The global CMS reality

The world is more interconnected every day — a fact that has important implications for web content management.

Almost a quarter of the world's population-1.5bn people-will use the internet regularly in 2009. Half of them will make online purchases. A further 400m people will join the online world by 2012. – The World in 2009, The Economist

Of the 1.5 billion people who will use the Internet regularly in 2009, only fifteen percent live in the United States. Only thirty percent speak English as their first language. No wonder it seems every week brings at least one announcement of a U.S. company launching a new international website.

The current economic turmoil is almost certain to spur this trend as companies seek to broaden and diversify their revenue bases internationally, leveraging the relative economy and ease of the web as their primary channel for doing so. Additionally, companies face the need to establish themselves in key international markets or be beaten to the punch by local or international rivals. There are also an increasing number of companies, like Home Depot and the Florida Marlins Major League Baseball team, who are launching Spanish-language sites targeting U.S. Hispanic customers.

So what does all this mean for CMS planning?

If you're just undertaking your first multilingual website development or localization project, consider yourself extremely lucky. Industry adoption of Unicode as the standard for encoding online content is one of a number of developments that have made developing and maintaining multilingual websites much easier.

Just last December [2007] there was an interesting milestone on the web. For the first time, we found that Unicode was the most frequent encoding found on web pages, overtaking both ASCII and Western European encodings—and by coincidence, within 10 days of one another. – The Official Google Blog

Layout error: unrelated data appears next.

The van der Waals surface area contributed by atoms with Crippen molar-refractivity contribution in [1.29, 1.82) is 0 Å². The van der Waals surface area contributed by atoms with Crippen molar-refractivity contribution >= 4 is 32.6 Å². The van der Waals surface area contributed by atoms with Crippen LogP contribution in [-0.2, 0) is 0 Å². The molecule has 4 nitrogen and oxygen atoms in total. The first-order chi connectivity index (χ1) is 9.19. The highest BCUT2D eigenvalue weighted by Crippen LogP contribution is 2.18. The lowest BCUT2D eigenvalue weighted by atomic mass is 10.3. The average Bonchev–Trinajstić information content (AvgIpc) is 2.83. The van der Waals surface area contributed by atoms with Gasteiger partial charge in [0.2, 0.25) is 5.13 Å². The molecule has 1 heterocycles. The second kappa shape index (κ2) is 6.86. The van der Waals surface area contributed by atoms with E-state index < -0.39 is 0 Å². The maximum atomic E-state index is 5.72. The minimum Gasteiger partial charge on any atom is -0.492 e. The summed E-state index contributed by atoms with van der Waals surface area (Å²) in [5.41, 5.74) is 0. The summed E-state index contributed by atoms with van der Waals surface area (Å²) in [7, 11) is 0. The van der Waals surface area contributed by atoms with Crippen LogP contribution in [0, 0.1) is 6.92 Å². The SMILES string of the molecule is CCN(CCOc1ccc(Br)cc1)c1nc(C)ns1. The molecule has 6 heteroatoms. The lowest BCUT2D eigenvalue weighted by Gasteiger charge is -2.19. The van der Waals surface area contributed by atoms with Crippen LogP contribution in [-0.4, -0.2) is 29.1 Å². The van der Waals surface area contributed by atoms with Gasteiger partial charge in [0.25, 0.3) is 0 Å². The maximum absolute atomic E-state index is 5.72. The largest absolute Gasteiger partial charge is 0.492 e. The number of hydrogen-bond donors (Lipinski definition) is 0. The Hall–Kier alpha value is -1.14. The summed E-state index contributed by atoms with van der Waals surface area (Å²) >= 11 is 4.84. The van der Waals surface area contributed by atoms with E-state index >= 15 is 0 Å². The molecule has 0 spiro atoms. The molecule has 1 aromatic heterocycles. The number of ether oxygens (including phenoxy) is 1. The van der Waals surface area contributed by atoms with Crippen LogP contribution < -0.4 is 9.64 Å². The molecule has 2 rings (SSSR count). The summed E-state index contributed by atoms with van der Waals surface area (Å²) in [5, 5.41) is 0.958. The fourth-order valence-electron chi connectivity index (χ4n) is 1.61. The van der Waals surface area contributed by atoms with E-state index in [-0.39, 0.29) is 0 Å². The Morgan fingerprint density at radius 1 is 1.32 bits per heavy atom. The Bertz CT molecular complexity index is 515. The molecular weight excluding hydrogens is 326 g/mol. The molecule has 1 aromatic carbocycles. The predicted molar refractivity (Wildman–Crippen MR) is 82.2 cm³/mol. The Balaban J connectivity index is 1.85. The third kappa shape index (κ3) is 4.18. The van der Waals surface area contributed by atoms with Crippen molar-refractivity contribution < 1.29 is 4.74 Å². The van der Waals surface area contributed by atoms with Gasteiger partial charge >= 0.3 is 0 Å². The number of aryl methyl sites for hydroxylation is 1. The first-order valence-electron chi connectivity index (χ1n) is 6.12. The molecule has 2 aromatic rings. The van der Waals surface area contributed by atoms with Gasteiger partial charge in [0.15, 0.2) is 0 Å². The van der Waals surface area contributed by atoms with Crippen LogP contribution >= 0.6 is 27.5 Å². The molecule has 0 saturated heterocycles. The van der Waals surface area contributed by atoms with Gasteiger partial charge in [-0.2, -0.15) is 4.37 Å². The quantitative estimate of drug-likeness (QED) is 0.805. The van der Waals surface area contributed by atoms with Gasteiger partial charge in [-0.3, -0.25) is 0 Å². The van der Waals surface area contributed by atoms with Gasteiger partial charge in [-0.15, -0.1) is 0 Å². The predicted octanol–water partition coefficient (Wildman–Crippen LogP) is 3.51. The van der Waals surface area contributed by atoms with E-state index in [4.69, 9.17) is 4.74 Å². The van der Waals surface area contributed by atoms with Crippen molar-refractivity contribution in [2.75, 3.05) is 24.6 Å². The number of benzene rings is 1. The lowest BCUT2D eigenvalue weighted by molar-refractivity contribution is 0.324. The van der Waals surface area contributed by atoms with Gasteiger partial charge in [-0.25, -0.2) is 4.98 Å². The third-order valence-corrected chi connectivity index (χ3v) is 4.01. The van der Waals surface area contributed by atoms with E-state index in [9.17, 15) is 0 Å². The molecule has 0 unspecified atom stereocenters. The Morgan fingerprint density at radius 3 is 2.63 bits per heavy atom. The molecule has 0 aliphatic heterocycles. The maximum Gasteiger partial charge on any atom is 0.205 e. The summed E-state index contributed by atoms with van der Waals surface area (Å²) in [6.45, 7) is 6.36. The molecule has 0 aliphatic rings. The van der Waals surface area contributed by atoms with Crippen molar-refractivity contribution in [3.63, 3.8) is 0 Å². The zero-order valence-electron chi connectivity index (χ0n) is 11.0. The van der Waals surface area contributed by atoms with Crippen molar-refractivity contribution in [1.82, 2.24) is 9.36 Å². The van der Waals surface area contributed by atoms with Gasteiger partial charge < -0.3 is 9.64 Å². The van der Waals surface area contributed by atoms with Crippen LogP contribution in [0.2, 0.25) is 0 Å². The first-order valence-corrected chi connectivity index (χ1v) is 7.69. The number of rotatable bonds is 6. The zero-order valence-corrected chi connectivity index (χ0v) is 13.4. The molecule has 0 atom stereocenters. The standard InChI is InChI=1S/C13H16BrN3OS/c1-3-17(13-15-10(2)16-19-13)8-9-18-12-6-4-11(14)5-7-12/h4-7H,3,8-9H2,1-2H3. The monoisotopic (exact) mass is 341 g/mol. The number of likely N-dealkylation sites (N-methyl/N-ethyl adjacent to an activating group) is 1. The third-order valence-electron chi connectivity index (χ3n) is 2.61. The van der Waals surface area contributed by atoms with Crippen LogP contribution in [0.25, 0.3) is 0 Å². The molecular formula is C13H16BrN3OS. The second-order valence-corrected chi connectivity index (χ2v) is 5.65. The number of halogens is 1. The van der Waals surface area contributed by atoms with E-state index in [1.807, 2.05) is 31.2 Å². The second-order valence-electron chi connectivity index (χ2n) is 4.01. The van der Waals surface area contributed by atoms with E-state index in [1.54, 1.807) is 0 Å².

Tools to support web localization have come a long way, as well. There are far more multilingual website development, localization and management tools to choose from today. They have also all had to innovate aggressively to compete in an increasingly crowded field and stay relevant. More and more content management systems are trying to handle multilingual website management end to end and, for those that don't, there are more translation management systems (TMS) than ever designed to work with your CMS of choice.

What all of that means to you and me is simply this: We can spend much less time on the technological challenges of establishing a multilingual web presence and much more time focusing on our business and customers. Rather than worrying about whether or not characters are going to render properly in various platform and browser configurations, we can focus on the quality of the content and overall user experience.  After all, the biggest challenge of managing a global web presence is balancing worldwide brand integrity and business goals with local effectiveness and compliance.

We’ll be exploring the global content management landscape in more detail this year on the CMS Myth. If you have any experiences with global CMS (good or bad), we’d love to hear about them.

About the Author